So I’ve taken a break from clothing sewing and branched out into a bit more home decor. It’s taken a year but I’ve finally done some decorating in our house. My Christmas gift to my husband has been to redecorate his gaming room so he can use it as an office as well. I took the opportunity to make it into a room that a video game geek would love.
One of the key elements to this was the window treatment. The game room has a southern exposure so it gets a lot of light during the day and the light causes glare on the TV screen making it difficult to play. For the past year, we have dealt with this by draping an old rubber backed curtain over the window and holding it in place with thumbtacks. It was functional but looked awful.
BEFORE:There is clearly room for improvement.
I decided that the curtain would be a focal point for the room and went looking for some fabric that would appeal to a geeky gamer. I struck gold at Spoonflower.com where I found the design 8 Bit Memories, created by ilikemeat. I had the option of different types of fabric and different weights. I bought two yards of the pattern in cotton poplin.
Of course the fabric is 42 inches wide and the window is 49 inches wide because that’s one of life’s rules, so my first step was to add a side border to the fabric to make it wide enough. I chose to do mine in black broadcloth.
I think the black helps bring out the colours and images in the fabric as well.
I googled around for directions on making one’s own Roman Shades and eventually decided to follow the ones written by Steven and Chris who have a design show on CBC. I particularly liked their use of doweling and their helpful diagram.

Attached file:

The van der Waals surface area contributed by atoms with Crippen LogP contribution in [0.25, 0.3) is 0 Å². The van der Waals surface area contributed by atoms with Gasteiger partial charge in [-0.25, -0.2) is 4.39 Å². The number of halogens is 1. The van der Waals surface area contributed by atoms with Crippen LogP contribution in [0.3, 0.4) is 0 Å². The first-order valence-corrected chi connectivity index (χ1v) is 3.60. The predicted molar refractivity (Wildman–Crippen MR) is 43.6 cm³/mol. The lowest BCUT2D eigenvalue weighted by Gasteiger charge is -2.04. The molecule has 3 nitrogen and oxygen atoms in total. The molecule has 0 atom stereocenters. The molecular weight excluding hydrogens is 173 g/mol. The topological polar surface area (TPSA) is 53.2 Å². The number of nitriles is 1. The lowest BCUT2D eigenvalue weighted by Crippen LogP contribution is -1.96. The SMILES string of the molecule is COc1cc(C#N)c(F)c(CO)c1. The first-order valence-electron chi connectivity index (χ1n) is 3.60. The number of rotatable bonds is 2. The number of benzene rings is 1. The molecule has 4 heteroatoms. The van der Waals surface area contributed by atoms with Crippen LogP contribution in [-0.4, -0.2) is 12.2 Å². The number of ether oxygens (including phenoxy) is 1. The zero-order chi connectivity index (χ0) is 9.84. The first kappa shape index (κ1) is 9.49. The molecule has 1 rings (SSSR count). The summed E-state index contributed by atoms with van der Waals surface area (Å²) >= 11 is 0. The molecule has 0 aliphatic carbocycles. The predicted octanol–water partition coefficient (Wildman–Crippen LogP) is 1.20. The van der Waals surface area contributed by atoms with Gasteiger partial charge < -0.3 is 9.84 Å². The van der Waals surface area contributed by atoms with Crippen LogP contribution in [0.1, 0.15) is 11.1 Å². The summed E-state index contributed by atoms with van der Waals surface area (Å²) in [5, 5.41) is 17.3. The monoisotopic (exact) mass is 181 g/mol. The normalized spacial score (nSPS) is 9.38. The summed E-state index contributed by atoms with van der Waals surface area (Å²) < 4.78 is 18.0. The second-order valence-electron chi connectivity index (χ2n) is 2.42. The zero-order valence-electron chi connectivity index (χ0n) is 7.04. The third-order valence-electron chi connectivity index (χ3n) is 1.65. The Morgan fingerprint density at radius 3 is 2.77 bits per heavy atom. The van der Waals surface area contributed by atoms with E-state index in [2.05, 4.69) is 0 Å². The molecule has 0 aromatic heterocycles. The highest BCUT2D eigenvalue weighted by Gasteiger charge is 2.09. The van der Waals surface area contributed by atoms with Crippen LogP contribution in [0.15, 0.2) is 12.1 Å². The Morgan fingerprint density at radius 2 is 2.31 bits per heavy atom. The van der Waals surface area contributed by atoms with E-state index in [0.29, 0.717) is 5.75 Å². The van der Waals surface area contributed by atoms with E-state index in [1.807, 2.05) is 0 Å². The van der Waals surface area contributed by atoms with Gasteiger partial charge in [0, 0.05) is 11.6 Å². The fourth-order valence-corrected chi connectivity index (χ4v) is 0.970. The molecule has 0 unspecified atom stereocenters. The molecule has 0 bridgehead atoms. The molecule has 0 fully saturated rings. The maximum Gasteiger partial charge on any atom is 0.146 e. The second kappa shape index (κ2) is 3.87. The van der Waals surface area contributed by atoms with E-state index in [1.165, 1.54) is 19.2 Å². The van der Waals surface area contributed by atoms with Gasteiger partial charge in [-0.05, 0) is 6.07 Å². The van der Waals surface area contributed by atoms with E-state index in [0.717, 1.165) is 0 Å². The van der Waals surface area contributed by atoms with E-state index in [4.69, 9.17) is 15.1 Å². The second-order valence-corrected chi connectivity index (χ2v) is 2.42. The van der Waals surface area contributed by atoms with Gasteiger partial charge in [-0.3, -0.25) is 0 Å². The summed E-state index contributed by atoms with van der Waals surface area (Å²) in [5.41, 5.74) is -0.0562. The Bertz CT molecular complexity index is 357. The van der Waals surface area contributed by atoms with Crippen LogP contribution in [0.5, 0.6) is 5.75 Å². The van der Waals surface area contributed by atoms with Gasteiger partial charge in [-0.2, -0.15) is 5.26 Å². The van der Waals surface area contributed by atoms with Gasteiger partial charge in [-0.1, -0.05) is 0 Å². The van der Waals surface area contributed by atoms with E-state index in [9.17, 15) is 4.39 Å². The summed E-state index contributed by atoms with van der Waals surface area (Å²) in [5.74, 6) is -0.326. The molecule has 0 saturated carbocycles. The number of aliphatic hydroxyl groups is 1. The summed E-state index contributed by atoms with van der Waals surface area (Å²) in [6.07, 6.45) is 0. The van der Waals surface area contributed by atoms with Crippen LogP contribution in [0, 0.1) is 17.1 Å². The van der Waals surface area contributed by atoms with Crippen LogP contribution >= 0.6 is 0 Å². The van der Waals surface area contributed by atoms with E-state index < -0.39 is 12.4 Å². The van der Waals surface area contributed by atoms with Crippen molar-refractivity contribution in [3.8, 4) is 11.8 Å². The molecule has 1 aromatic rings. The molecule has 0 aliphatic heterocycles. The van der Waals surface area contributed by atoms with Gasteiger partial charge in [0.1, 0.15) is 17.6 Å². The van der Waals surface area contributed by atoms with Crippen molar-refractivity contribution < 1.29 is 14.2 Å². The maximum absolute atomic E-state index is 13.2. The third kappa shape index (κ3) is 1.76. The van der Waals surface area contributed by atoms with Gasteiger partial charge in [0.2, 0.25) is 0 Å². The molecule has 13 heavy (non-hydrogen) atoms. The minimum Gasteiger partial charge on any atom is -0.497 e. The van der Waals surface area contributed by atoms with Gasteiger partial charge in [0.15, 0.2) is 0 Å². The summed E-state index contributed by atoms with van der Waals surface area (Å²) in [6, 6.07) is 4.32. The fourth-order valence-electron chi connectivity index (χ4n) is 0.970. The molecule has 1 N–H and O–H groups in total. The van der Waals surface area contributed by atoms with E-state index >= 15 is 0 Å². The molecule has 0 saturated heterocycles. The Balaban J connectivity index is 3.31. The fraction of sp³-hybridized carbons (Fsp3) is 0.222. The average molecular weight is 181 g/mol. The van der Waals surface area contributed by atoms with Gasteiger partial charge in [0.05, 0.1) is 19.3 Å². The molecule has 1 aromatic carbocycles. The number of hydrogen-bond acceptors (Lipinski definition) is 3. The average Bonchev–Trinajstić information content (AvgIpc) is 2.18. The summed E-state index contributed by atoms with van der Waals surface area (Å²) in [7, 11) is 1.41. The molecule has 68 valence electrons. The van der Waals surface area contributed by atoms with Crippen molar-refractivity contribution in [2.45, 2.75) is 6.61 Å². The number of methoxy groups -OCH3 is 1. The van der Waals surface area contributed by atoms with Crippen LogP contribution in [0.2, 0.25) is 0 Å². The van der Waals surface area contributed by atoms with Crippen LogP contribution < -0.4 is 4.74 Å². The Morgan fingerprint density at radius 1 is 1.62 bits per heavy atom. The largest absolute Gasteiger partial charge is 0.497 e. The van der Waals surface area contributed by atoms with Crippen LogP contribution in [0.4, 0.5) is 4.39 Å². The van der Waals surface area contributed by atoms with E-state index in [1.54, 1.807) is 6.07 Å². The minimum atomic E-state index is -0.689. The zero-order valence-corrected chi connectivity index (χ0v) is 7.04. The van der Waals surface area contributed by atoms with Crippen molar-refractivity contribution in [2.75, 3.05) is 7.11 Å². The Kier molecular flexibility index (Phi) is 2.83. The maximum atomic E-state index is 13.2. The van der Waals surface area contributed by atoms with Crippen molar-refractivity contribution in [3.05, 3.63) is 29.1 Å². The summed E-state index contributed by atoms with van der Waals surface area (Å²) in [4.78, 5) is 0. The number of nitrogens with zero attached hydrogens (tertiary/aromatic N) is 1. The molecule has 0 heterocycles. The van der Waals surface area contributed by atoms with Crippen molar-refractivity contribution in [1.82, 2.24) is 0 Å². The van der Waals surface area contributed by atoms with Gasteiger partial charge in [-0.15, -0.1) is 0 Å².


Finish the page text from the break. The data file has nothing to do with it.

I bought rubber blackout curtain lining because I knew the grey poplin would be pretty see through. I knew I should buy extra lining to allow for the creation of pockets for the dowels. Luckily this was easy as Spoonflower, like most American stores, sells fabric by the yard, and my local fabric store sells it by the metre so I had a built in length cushion.
I measured the fabric and marked out evenly spaced pockets for dowel rods. At first I made the pockets 1 inch in circumference but that got rather tight for the dowels so I increase them to 1.5 inches and spaced them about 8 inches apart.
Then I sewed the pockets in place and inserted the dowels.
I used 7 dowels in total. I didn’t use one right at the top because the instructions suggested using velcro to hang the curtain and a dowel would get in the way. I inserted one right across the bottom to weight down the last section and ensure it hung well when both open and closed.
Next was the hardest part. I had to centre the decorative fabric on the lining and ensure that the sides were straight and square. I did not have enough room in the sewing room to lay out the whole piece on a table so I wound up laying it out on my dining room floor.
Stitching it together with the dowels was also a challenge
…and required some correcting
But finally I had it all together.
The next step was to sew curtain rings at evenly spaced points across and down the curtain. I chose to do five rings across and six down to ensure there was plenty of support. The rings are clear plastic and are nearly invisible against the lining. I stitched each one to the dowel.
Then I strung white string up through each column of rings and across to the top left and stitched velcro to the top of the curtain.
I stuck the other side of the velcro to the top of the window frame and hung the curtain.
This is how it looks when closed.
I practiced pulling the strings to pull the curtain up and had to play with the tension on the different strings to make sure both sides of the curtain pulled up evenly. At first, the uneven strings cause the velcro to come undone, but once I made it even, that stopped happening.
When I had it right, I tied a knot in the strings to hold them at those varied lengths.
This is the open shade
I then bought a curtain tie holder that would hold the curtain in place when it was open.
I’ve noticed that my husband has started opening the curtain during the day to let the light in while he is at work. This, no doubt, makes the room more attractive to the sun seeking kitty cats.